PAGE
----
• About 1/4 piece of human vitamin B complex pill or a squirt of human B liquid vitamins
      • :25 micrograms selenium
    • Twice a day
      • 2.5 mg of prednisone
      • 400 IU of vitamin E
  • For the second week I give
    • Once a day
      • 2.5 mg of prednisone
      • 400 IU of vitamin E
      • About 1/4 piece of human vitamin B complex pill or a squirt of human B liquid vitamins
    • Every other day
      • :25 micrograms selenium
  • For the third and following weeks I give
    • Once a day
      • 2.5 mg of prednisone - less and less each day - none after third week
      • 400 IU of vitamin E
      • A piece of human vitamin B complex pill or a squirt of human liquid vitamins
    • Once a week
      • :25 micrograms selenium

Do not abruptly stop prednisone, the swelling rebounds. Decrease the dose gradually. Recovery can be slow; continue the vitamin E for several weeks at least.

You can get prednisone from a vet; just describe the problem of swelling in the brain probably due to injury. Yes Silkies' brains do stick out through a hole on the top of the skull. Print the pictures at Silkies Have a Hole in Their Head and show them to your vet.

Your vet might suggest a different anti inflammatory like Celebrex or Metacam.

You can get the vitamin E, selenium, and vitamin B complex or liquid vitamins at any pharmacy.

A Vet's Review of this Therapy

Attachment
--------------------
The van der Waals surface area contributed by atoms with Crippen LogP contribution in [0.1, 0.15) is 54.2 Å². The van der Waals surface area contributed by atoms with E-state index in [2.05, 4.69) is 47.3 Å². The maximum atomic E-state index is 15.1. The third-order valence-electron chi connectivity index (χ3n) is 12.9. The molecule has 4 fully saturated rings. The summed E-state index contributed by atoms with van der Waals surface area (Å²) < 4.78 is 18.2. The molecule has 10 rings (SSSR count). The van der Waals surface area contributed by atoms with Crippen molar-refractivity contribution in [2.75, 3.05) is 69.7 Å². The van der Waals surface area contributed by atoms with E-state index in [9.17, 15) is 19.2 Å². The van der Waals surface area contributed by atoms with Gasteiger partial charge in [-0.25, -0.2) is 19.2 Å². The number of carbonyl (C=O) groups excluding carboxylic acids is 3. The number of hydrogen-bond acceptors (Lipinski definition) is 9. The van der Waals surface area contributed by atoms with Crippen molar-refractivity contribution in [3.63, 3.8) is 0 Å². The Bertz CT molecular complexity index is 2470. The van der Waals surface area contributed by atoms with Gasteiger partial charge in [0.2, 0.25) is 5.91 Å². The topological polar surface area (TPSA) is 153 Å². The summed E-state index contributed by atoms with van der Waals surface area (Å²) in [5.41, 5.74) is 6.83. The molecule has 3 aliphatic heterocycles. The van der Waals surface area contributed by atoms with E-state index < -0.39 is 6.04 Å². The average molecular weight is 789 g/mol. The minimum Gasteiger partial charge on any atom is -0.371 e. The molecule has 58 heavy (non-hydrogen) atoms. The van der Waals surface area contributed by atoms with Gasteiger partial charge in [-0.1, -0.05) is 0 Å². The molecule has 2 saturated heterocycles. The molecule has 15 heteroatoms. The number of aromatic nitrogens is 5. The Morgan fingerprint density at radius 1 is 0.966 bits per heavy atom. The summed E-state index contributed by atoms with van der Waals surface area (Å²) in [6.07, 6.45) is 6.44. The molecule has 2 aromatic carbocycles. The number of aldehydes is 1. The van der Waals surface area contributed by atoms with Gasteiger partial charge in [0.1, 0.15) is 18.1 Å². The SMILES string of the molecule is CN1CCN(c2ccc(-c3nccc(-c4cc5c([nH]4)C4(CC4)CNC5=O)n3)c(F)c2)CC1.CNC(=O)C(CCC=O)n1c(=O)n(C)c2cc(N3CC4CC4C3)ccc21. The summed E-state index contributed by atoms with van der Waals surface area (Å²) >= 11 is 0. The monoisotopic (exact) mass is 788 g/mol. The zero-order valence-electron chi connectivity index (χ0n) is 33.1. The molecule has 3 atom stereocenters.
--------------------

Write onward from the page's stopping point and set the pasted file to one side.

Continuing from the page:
Diana Hedrick asked Janny Hermans, a poultry specialist in the Netherlands, to review this Therapy. Janny Hermans' reply is below. Janny Hermans warns about over doing the prednisone and agrees the vitamins E and B can also help. She does however address the possibility of poisoning causing the neurological problems. She suggests an antibiotic in case bacteria are the source of the poison.

Dear Diana,

I'll try to write English and I'm sure we'll understand each other. If you really found her on her back, that means she totally lost her balance. This is a severe neurological symptom and therefore I agree for a great deal with the article of Alan. I don't think your cat attacked her. Then you should see wounds on her head, if the symptoms are so bad.

It's more likely that she suffers from an intoxication of any kind. It's difficult how to react, because there are no real detoxification methods. Antibiotics are a good thing and I think your choice of amoxicillin was a right one. Amoxicillin passes the blood brain barrier and is our first choice antibiotic in Streptococcus or Staphylococcus infections in the brain. Amoxicillin also is the best antibiotic in an infection with Clostridium perfringens (a brother of the bacteria that causes botulism). These Clostridia bacteria all cause cramps or paralysis of muscles. The real problem is that these bacteria also produce toxins against which no therapy is possible.

So my therapy would be the same: Amoxicillin for a day or 7 and perhaps a little bit prednisone (I've never heard of the hole in Silkies brains, but prednisone causes no harm if you give it shortly). A little bit of vitamin E and B can help also.

I hope I helped you a bit!!

Janny Hermans Poultry veterinarian